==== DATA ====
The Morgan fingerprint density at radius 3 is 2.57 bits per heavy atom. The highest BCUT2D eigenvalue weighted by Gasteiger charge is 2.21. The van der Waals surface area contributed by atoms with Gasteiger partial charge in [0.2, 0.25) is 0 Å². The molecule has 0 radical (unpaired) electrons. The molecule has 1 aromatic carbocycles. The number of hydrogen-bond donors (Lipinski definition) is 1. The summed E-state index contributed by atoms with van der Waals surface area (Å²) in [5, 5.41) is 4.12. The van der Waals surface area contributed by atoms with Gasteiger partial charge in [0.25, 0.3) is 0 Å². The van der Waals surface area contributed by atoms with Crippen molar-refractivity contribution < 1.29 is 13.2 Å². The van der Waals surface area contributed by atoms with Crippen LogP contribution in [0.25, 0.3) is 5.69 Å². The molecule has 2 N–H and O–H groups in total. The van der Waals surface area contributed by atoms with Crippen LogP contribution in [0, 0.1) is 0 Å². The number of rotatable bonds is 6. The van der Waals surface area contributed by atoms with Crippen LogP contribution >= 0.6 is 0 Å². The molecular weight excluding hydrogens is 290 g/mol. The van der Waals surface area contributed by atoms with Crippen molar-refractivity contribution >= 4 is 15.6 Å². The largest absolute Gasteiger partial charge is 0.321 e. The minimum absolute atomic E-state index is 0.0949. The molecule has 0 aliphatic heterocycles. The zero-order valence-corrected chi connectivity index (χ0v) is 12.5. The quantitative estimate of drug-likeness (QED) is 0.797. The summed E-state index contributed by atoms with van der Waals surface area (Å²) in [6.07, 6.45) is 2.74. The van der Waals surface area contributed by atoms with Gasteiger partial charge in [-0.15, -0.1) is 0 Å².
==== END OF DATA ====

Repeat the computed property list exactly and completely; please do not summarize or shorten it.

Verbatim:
The Morgan fingerprint density at radius 3 is 2.57 bits per heavy atom. The highest BCUT2D eigenvalue weighted by Gasteiger charge is 2.21. The van der Waals surface area contributed by atoms with Gasteiger partial charge in [0.2, 0.25) is 0 Å². The molecule has 0 radical (unpaired) electrons. The molecule has 1 aromatic carbocycles. The number of hydrogen-bond donors (Lipinski definition) is 1. The summed E-state index contributed by atoms with van der Waals surface area (Å²) in [5, 5.41) is 4.12. The van der Waals surface area contributed by atoms with Gasteiger partial charge in [0.25, 0.3) is 0 Å². The van der Waals surface area contributed by atoms with Crippen molar-refractivity contribution < 1.29 is 13.2 Å². The van der Waals surface area contributed by atoms with Crippen LogP contribution in [0.25, 0.3) is 5.69 Å². The molecule has 2 N–H and O–H groups in total. The van der Waals surface area contributed by atoms with Crippen LogP contribution in [0, 0.1) is 0 Å². The number of rotatable bonds is 6. The van der Waals surface area contributed by atoms with Crippen LogP contribution >= 0.6 is 0 Å². The molecular weight excluding hydrogens is 290 g/mol. The van der Waals surface area contributed by atoms with Crippen molar-refractivity contribution >= 4 is 15.6 Å². The largest absolute Gasteiger partial charge is 0.321 e. The minimum absolute atomic E-state index is 0.0949. The molecule has 0 aliphatic heterocycles. The zero-order valence-corrected chi connectivity index (χ0v) is 12.5. The quantitative estimate of drug-likeness (QED) is 0.797. The summed E-state index contributed by atoms with van der Waals surface area (Å²) in [6.07, 6.45) is 2.74. The van der Waals surface area contributed by atoms with Gasteiger partial charge in [-0.15, -0.1) is 0 Å².